For me, color film is the easiest. On the road, I shoot only Fuji Quickloads because dust is an even greater issue with color film - it's a pain to spot. Quickloads solve that problem. For B&W, I simply take along extra film boxes that are labeled with "N", "N+1", "N-1", etc. and use small Post-It notes on the holders to designate processing until the film is unloaded. I also supplement that with 4x5 Polaroids on which I make notes about location names, etc. That way, once the film is developed, I can visually match up the negs to the Polaroids so I know what the images are. If I need to make more complex notes, I do that in a steno pad with a reference back to the location name on the Polaroid.
I usually take my Leica M along with me for more casual shots on trips. I "punctuate" the images on the 35mm film with pictures of city, road, and location signs that identify the location, too. I've found this to be an easy way of supplementing the written notes.
Another trick is to cut notch codes in the film guides of the holders, so negs can be tracked back to the film holder in which it was exposed. Although I haven't done that myself, I can see where it would be handy.
David A. Goldfarb
For 4x5" I usually carry 2 or 3 spare film boxes. In one I have several cardboard separators with tabs that I can feel in the dark, so that I can tell which is the top and which is the bottom and keep the five separators in order, and I use this arrangement for +2, +1, N, -1, -2. The other boxes are for other things, like film I'm planning to process in a different developer or another emulsion or sheets that I want to be sure are all processed in the same batch, like a multi-frame panorama. If I shoot enough to empty my box(es) of unexposed film then those can become storage boxes as well for exposed film.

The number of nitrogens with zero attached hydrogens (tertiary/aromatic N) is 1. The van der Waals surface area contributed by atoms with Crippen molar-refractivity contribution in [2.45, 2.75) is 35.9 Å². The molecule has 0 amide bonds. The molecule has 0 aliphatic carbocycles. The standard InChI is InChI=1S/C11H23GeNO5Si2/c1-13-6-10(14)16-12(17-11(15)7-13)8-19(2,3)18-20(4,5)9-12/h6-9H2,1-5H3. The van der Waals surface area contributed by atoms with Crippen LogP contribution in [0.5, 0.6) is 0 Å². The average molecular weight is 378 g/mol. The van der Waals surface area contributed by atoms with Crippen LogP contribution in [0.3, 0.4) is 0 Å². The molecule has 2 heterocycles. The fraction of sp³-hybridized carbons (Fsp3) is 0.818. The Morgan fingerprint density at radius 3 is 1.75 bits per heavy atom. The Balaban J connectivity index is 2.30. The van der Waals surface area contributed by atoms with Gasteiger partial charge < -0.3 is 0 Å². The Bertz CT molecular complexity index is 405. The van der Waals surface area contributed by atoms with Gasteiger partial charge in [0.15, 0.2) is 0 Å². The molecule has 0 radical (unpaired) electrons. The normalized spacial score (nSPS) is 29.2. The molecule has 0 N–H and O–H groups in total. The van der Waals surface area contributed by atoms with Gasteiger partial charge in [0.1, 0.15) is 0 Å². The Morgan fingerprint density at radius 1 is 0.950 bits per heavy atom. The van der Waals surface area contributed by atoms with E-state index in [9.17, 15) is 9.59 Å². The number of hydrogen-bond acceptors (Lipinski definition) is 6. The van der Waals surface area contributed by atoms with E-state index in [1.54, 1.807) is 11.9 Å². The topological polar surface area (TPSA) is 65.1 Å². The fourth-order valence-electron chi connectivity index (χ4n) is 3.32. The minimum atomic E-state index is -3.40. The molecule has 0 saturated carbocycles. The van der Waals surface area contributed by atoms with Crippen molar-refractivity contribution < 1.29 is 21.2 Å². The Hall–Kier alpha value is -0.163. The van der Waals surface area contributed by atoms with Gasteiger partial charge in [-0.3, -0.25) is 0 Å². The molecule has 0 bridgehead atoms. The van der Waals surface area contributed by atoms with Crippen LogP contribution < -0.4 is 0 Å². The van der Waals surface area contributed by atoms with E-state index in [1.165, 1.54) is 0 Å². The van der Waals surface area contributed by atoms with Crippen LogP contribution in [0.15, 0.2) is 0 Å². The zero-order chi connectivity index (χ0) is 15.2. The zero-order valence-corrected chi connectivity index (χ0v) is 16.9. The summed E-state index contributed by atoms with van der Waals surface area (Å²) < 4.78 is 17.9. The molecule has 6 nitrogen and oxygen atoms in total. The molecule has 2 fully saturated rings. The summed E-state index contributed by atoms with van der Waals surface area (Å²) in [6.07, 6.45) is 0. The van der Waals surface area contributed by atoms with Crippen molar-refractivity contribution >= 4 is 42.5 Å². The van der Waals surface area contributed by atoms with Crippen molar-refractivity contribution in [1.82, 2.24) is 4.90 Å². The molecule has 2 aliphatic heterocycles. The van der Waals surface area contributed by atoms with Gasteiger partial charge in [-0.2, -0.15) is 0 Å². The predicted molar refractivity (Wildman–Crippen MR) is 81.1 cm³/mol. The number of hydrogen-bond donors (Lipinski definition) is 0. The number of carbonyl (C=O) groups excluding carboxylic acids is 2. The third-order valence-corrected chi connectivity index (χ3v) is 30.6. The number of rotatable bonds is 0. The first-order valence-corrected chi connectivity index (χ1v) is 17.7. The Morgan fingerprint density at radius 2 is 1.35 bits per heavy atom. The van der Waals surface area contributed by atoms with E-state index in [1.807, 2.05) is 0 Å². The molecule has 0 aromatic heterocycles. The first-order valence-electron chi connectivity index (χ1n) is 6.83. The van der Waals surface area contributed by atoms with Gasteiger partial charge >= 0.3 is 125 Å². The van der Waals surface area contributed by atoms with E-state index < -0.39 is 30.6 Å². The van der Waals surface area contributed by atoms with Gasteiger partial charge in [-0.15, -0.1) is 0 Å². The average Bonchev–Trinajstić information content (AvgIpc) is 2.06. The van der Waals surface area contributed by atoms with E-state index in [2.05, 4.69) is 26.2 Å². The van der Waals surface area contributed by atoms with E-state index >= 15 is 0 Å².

Another vote for readyloads on the road. IMHO life is too short to futz with loose film away from home.
I'm rather fortunate, I have a large Fuji changing tent that I got from a minilab that was going out of business. It has a hinged wooden base which, when unfolded, is about 2 feet square. There are metal poles at each corner which support the rather large tent, and it has the necessary light tight sleeves for arm access. I have enough room in there for a pile of 5X7 holders and several film boxes. I use it in the back of my van for film changes. It's MUCH nicer than a changing bag...
The simple solution to your problem is film in packets - Kodak Readyloads, Fuji Quickloads, or Polaroid packets. Packet film systems address all of the problems you face - namely, a large quantity of conventional film holders will be bulky, heavy, and expensive, and having a small set of holders and reloading them in the field requires some portable darkness (e.g. a film changing tent/bag, or a way to black out a room) and will run into dust problems.